Science, Technology & Environment


Oceanographers study the motion of water in oceans, its physical and chemical properties, and interactions with ocean shores and climate.

  • Entry-level education

    Bachelor's degree + post-graduate qualification / training

  • Job outlook

    1 2 3 4 5

What does an Oceanographer do?

Oceanographers study the motion of water in oceans, its physical and chemical properties, and interactions with ocean shores and climate. Oceanographers aim to understand how the oceans work, as well as how to make the most efficient and sustainable use of ocean resources. Oceanographers may also be, or be known as, marine biologists or marine geologists.


Work activities

As an oceanographer, you might:

  • plan and carry out research expeditions
  • manage a research project and lead a team of researchers and technical staff
  • collect data and samples at sea, from water, the atmosphere, or the sea floor
  • prepare and use a range of specialised equipment to collect samples at sea
  • analyse and interpret data from samples, measurements and remote sensing aids
  • create experiments to test hypotheses in the laboratory
  • use computers to produce models or perform simulations
  • specialise in one of the four branches of oceanography - biological, chemical, geological or physical
  • write reports based on your research findings
  • submit proposals to obtain research funding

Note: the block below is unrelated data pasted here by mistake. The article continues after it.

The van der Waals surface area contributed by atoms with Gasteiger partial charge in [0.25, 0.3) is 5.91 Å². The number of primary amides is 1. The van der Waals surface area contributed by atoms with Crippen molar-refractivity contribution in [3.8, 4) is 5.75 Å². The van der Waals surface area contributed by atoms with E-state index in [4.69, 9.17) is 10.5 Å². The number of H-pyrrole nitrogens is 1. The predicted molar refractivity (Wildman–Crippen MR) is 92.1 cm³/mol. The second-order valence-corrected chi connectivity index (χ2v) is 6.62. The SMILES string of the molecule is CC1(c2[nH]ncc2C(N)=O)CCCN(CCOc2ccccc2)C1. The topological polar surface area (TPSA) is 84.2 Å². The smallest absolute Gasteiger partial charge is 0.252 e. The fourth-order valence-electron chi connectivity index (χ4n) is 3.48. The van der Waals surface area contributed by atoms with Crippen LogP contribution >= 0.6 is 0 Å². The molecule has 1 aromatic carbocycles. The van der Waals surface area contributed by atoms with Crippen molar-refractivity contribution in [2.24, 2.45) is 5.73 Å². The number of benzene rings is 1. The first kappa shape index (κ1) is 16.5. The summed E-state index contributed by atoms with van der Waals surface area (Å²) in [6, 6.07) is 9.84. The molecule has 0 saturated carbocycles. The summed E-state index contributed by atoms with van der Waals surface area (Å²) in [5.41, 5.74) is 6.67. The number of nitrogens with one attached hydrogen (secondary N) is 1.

• publish and present research findings to the public and other scientists.

Key skills and interests

To become an oceanographer, you would need:

  • strong mathematical and scientific skills
  • knowledge and experience of the marine environment
  • good observational skills
  • practical skills
  • excellent communication skills
  • good IT and computer modelling skills
  • strong problem solving skills
  • a flexible approach to work
  • determination and perseverance
  • accuracy and attention to detail.

Working hours and conditions

Working Hours

In a full-time role, you would generally work a standard number of hours when onshore. Depending on the project, you may also spend a number of days, or even months, at sea doing research. While at sea, you would likely work long and irregular hours.


Oceanographers generally work in an office or a laboratory when onshore. To carry out research, you might work on a ship or an offshore platform in a remote location. Conditions may be hazardous and physically demanding.

This work often includes using diving equipment or submersible vehicles.


How to become an Oceanographer?

Entry Level Education

Oceanography is mostly a research-based career. Most new oceanographers have a bachelor's degree in an area such as marine science, physics, maths, chemistry, or biology, followed by a postgraduate master's degree in oceanography. Some employers would also expect you to have, or be working towards, a relevant PhD.


Job outlook

  • 1 2 3 4 5

Employment prospects for oceanographers appear to be positive.

Increasing long term weather forecasting, attention to climate change, environmental protection, responsible resource management and similar considerations are stimulating research and related initiatives to better understand and predict how oceans work, and how to most efficiently use and sustain their resources. These factors will likely lead to more employment opportunities for oceanographers.


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